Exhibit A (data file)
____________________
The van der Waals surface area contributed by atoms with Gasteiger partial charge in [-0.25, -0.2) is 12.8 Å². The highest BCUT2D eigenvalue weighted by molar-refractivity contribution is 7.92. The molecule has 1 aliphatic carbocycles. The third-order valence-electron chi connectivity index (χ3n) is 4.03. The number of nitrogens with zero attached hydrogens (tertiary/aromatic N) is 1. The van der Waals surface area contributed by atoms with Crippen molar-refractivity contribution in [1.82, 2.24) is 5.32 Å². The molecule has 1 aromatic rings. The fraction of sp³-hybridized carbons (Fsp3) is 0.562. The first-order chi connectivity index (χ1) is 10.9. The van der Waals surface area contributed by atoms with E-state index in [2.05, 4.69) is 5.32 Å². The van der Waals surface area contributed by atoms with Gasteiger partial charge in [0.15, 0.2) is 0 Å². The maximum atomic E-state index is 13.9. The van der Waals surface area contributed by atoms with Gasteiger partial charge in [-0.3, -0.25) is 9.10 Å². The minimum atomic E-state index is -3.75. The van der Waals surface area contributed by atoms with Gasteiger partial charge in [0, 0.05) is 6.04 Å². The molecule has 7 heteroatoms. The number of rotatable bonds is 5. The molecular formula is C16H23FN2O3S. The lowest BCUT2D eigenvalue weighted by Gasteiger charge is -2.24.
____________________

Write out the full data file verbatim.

The van der Waals surface area contributed by atoms with Gasteiger partial charge in [-0.25, -0.2) is 12.8 Å². The highest BCUT2D eigenvalue weighted by molar-refractivity contribution is 7.92. The molecule has 1 aliphatic carbocycles. The third-order valence-electron chi connectivity index (χ3n) is 4.03. The number of nitrogens with zero attached hydrogens (tertiary/aromatic N) is 1. The van der Waals surface area contributed by atoms with Crippen molar-refractivity contribution in [1.82, 2.24) is 5.32 Å². The molecule has 1 aromatic rings. The fraction of sp³-hybridized carbons (Fsp3) is 0.562. The first-order chi connectivity index (χ1) is 10.9. The van der Waals surface area contributed by atoms with E-state index in [2.05, 4.69) is 5.32 Å². The van der Waals surface area contributed by atoms with Gasteiger partial charge in [0.15, 0.2) is 0 Å². The maximum atomic E-state index is 13.9. The van der Waals surface area contributed by atoms with Gasteiger partial charge in [-0.3, -0.25) is 9.10 Å². The minimum atomic E-state index is -3.75. The van der Waals surface area contributed by atoms with Gasteiger partial charge in [0, 0.05) is 6.04 Å². The molecule has 7 heteroatoms. The number of rotatable bonds is 5. The molecular formula is C16H23FN2O3S. The lowest BCUT2D eigenvalue weighted by Gasteiger charge is -2.24.